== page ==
A few weeks ago, I was spending the day with some friends out on Governor's Island when we ran across something I had never even imagined existed. Here, I'll let you experience it as I did:
|Hey, cool. Dudes on unicycles.
|Wait a minute. Are they playing...basketball?? On unicycles?!
|Um, yeah, that's precisely what they're doing. Basketball. On unicycles.
Camera phone pictures don't quite do it justice, though. So here's some video (not my own) I found online, from the same day, and from two slightly different vantage points.
Amazing stuff, eh? (Can you imagine the core strength these guys must have?)
And as unlikely as it seems, Unicycle Basketball perfectly illustrates a writing/craft concept I've been discussing lately with several authors and illustrators. There's no particular name for it, but basically: one trick of masterful writing and illustrating and storytelling is that it brings together things that totally don't seem like they have anything to do with each other at first, but by the story's end, they've been woven together so well that absolutely feel connected.
Because the thing is: basketball being played by a bunch of guys on a Saturday afternoon? Honestly, I probably wouldn't have paid much attention. A bunch of grown men on unicycles? Ok, I would have paid a little more attention, but really just for a minute, for the novelty of it. But grown men on unicycles playing basketball? I watched, I snapped photos, I came home and googled "unicycle basketball" to discover that yes, in fact, it's a thing, and weeks later, I was still thinking about it enough to want to blog about it. Why?
Because it showed me something new. Because it connected two things I'd never dreamed could be connected, and in doing so, made my understanding of the world a little bigger, a little broader, a little more interesting. Watch those video clips. At first it's crazy, but by the end of the clip, it starts to seem totally normal, wholly believable, that they're playing basketball on unicycles, with crowds of supportive fans watching. Who would've thought it, and yet...it works. It totally works.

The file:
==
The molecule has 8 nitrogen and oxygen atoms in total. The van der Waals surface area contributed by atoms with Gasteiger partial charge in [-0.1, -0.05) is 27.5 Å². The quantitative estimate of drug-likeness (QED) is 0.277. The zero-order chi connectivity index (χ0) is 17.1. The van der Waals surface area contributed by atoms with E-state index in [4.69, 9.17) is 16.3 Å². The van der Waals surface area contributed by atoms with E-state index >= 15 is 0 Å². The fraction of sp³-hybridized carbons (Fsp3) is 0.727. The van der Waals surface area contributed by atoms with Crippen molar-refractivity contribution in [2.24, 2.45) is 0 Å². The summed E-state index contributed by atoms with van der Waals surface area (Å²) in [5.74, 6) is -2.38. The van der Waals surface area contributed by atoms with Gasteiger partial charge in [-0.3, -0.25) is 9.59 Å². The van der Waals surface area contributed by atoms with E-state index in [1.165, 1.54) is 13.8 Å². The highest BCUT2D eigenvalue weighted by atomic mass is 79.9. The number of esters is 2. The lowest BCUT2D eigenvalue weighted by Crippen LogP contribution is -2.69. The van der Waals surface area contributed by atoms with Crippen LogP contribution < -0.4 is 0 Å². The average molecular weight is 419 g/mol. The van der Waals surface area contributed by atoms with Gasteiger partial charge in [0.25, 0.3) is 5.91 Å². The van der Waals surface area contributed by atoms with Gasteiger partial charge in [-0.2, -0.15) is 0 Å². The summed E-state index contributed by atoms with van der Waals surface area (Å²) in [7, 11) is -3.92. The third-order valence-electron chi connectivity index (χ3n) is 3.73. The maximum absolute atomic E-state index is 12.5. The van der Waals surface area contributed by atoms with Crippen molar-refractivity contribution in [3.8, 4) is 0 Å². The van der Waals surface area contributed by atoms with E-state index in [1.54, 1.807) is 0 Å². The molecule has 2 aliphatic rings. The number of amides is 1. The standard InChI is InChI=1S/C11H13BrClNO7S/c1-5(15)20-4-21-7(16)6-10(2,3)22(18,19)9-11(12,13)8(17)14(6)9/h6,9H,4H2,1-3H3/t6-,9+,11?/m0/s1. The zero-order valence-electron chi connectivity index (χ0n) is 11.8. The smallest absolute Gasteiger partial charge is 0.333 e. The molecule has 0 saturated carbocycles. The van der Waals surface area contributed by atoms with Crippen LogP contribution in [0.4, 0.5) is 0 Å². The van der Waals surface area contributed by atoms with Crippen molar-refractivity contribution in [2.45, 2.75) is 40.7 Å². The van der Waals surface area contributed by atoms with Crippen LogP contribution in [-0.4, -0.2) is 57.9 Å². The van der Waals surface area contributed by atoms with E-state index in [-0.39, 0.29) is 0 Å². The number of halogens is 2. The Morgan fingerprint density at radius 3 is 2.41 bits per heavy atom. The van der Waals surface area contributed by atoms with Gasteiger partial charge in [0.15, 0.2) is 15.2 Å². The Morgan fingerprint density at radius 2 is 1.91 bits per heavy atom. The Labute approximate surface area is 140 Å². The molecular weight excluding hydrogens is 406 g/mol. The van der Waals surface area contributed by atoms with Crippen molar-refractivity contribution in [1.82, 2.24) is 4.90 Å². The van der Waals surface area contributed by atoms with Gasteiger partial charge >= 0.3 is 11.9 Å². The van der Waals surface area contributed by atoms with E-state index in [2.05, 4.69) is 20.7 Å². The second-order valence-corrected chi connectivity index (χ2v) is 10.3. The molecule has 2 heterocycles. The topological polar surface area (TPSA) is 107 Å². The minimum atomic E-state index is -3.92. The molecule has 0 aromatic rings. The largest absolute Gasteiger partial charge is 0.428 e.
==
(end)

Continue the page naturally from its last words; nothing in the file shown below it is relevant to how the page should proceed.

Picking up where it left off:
Sometimes stories can be crafted in a way that's too linear, too obvious. If you put in only ingredients that have obvious links from the start, the resulting story can become easy to predict, to anticipate. There's a place for that kind of storytelling; don't get me wrong. In some stories, trying to bring in extra disconnected elements would ruin the rhythm entirely. But other times, those seemingly disconnected elements can ultimately add new layers that take a story to places that are more thought-provoking, more memorable, or just more fun. And if it's done right, by the story's end, you can't even separate which of the elements is the odd ingredient anymore, because they've been blended in a way that can't be undone without ruining the story as a whole. In other words, success!
Want some concrete examples? Off the top of my head, I'm tossing out Mo Willems' Don't Let the Pigeon Drive the Bus (small avian creature + urban transportation + high-minded career ambition); The Year the Swallows Came Early by Kathryn Fitzmaurice (cooking + seasonal migration + incarceration); Breadcrumbs by Anne Ursu (friendship + fairytales + baseball); and The Truth About Forever by Sarah Dessen (death + romantic heartbreak + the catering industry).
P.S. I'd love to hear examples--or further thoughts from all of you on Unicyle Basketball and its relationship to storytelling--in the comments section!